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Submitting a manuscript to a publsiher

Information on Manuscript submission
Preparing your manuscript

So, you've written your first book and think it's good enough to go to print! So how do you go about achieving this?

The first thing you need to do is ready your manuscript for presentation purposes - an agent or publisher is very unlikely to read your manuscript if it is not presented well

 You will need to do the following:

1. Make sure that your story text is printed and not hand-written - reading personal handwriting can be a chore if the reader finds it hard to decipher.
2. Get your manuscript proofread before printing! - it is important that your text is grammatically correct. Unless you are very good with language and feel confident that you can proofread your own work, it is best to use a professional proofreader.
3. Print your manuscript using a clear and common font such as the one were using to write this article (verdana) - do not use fancy or exaggerated fonts as these can be tiring when reading a lot of text.

It is worth printing your final manuscript(s) on quality paper - presentation is king and anyone reading your highly polished manuscript will no doubt find it aesthetically pleasing, even if they don't think your story is for them - you may also want to have it bound and properly titled for further presentation purposes.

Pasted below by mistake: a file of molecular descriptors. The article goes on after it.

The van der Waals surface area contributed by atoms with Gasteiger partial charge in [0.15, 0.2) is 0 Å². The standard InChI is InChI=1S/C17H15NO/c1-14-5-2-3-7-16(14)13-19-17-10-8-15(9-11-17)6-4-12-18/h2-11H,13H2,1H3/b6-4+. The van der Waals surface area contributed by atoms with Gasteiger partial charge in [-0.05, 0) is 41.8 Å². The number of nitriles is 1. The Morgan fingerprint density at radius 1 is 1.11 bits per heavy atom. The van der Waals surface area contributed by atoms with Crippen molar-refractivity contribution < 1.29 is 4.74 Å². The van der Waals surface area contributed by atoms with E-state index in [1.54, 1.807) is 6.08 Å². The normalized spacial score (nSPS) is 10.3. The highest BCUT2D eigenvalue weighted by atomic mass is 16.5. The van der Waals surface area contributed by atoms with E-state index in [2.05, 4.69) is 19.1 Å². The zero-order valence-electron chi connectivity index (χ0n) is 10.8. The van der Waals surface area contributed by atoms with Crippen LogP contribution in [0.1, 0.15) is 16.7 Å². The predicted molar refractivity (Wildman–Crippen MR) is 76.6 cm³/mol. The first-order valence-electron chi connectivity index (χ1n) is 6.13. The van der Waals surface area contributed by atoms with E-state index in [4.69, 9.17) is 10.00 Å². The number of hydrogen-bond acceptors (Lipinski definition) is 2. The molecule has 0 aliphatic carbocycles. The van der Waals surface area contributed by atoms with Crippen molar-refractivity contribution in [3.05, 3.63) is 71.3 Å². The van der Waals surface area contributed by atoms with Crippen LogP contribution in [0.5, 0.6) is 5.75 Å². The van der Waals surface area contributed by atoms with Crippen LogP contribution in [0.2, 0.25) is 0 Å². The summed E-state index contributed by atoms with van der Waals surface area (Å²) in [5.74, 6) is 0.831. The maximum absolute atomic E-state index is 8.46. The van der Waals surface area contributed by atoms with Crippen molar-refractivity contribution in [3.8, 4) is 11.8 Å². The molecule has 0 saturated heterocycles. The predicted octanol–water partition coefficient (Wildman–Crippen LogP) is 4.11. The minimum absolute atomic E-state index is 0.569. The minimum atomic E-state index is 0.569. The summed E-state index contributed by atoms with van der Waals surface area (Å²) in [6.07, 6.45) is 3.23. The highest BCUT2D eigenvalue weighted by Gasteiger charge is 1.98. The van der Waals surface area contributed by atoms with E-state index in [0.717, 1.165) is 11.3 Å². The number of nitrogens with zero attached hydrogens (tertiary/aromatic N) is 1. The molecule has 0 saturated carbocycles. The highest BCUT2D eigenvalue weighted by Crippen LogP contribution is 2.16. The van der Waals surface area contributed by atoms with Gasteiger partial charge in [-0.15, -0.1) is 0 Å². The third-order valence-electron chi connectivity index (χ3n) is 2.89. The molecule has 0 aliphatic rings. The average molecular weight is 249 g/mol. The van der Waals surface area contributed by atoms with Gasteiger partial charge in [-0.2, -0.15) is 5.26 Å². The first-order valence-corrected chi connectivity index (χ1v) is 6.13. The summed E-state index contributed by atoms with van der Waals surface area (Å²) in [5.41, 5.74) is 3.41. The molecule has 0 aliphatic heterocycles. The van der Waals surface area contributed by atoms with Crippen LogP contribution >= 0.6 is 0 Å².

4. You must make sure that you copyright your work - do not submit your manuscript without doing this!

Getting your manuscript read

Due to the sheer number of manuscripts that publishers receive most no longer are able to accept unsolicited material for consideration.

Today the best approach to getting your manuscript read by a publisher is to do so through a literary agent.

Any agent you approach will obviously want to see at least the first two chapters from your manuscript before considering representing you and submitting your work to publishing houses.

If the agent doesn't think your writing is suitable then they will not be a willing representative of your work. On the other hand, if they do like your work, and think that it could be a winner, then they will no doubt ask you to sign some sort of contract. This should be done using a lawyer - NEVER sign a contract without your legal representives advice!

You should NOT be charged a fee for your agent to read, handle or even submit your manuscript to publishing houses. You may be charged a small admin fee if they decide to take you on, but mostly they don't.

Literary agents make their money if a publishing contract is agreed between themselves and a publisher - most usually work on a percentage rate of around 15% of a contracts' worth, but this may vary from agent to agent.

Finding a literary agent

 UK literary agents:

1. Author Network
2 David Higham Associates
3 Writer Services.com (UK)
4. Bloomsbury list (UK)

 US literary agents:

1. Doollee.com
2 US Literary Agents
3 Writer Services.com (US)
4. Bloomsbury list (US)

You can find a full list of UK children’s book publishers and agents in The Writers’ and Artists’ Yearbook, published annually by A & C Black and available from most public libraries.

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